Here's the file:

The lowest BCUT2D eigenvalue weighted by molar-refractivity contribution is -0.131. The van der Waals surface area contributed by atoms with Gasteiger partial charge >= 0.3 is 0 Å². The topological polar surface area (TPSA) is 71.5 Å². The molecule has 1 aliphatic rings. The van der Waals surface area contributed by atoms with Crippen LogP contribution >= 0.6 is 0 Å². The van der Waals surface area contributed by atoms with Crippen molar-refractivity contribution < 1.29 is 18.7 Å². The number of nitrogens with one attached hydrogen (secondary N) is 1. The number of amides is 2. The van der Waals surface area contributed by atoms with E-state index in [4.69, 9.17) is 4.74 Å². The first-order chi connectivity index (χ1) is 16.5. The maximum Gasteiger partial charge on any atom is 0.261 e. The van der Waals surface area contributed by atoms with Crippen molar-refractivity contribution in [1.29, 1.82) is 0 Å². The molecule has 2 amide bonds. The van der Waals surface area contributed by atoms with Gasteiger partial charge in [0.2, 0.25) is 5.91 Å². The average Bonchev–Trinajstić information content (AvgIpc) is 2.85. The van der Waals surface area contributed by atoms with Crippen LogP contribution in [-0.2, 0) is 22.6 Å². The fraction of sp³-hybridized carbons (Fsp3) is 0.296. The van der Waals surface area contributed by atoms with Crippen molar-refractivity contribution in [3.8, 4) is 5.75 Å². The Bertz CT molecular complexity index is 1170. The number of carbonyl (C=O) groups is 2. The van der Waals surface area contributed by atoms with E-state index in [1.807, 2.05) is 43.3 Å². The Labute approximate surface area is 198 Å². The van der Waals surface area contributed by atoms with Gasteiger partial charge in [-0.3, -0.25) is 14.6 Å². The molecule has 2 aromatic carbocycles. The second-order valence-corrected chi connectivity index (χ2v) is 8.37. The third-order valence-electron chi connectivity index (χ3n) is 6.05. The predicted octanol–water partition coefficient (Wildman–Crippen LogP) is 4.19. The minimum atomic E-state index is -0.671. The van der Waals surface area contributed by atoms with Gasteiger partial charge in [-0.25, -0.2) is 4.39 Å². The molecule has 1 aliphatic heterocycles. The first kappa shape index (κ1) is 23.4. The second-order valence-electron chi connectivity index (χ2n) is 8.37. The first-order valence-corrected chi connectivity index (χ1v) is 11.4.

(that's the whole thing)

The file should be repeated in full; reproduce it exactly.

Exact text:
The lowest BCUT2D eigenvalue weighted by molar-refractivity contribution is -0.131. The van der Waals surface area contributed by atoms with Gasteiger partial charge >= 0.3 is 0 Å². The topological polar surface area (TPSA) is 71.5 Å². The molecule has 1 aliphatic rings. The van der Waals surface area contributed by atoms with Crippen LogP contribution >= 0.6 is 0 Å². The van der Waals surface area contributed by atoms with Crippen molar-refractivity contribution < 1.29 is 18.7 Å². The number of nitrogens with one attached hydrogen (secondary N) is 1. The number of amides is 2. The van der Waals surface area contributed by atoms with E-state index in [4.69, 9.17) is 4.74 Å². The first-order chi connectivity index (χ1) is 16.5. The maximum Gasteiger partial charge on any atom is 0.261 e. The van der Waals surface area contributed by atoms with Crippen molar-refractivity contribution in [1.29, 1.82) is 0 Å². The molecule has 2 amide bonds. The van der Waals surface area contributed by atoms with Gasteiger partial charge in [0.2, 0.25) is 5.91 Å². The average Bonchev–Trinajstić information content (AvgIpc) is 2.85. The van der Waals surface area contributed by atoms with Crippen LogP contribution in [-0.2, 0) is 22.6 Å². The fraction of sp³-hybridized carbons (Fsp3) is 0.296. The van der Waals surface area contributed by atoms with Crippen molar-refractivity contribution in [3.8, 4) is 5.75 Å². The Bertz CT molecular complexity index is 1170. The number of carbonyl (C=O) groups is 2. The van der Waals surface area contributed by atoms with E-state index in [1.807, 2.05) is 43.3 Å². The Labute approximate surface area is 198 Å². The van der Waals surface area contributed by atoms with Gasteiger partial charge in [-0.3, -0.25) is 14.6 Å². The molecule has 2 aromatic carbocycles. The second-order valence-corrected chi connectivity index (χ2v) is 8.37. The third-order valence-electron chi connectivity index (χ3n) is 6.05. The predicted octanol–water partition coefficient (Wildman–Crippen LogP) is 4.19. The minimum atomic E-state index is -0.671. The van der Waals surface area contributed by atoms with Gasteiger partial charge in [-0.25, -0.2) is 4.39 Å². The molecule has 1 aliphatic heterocycles. The first kappa shape index (κ1) is 23.4. The second-order valence-electron chi connectivity index (χ2n) is 8.37. The first-order valence-corrected chi connectivity index (χ1v) is 11.4.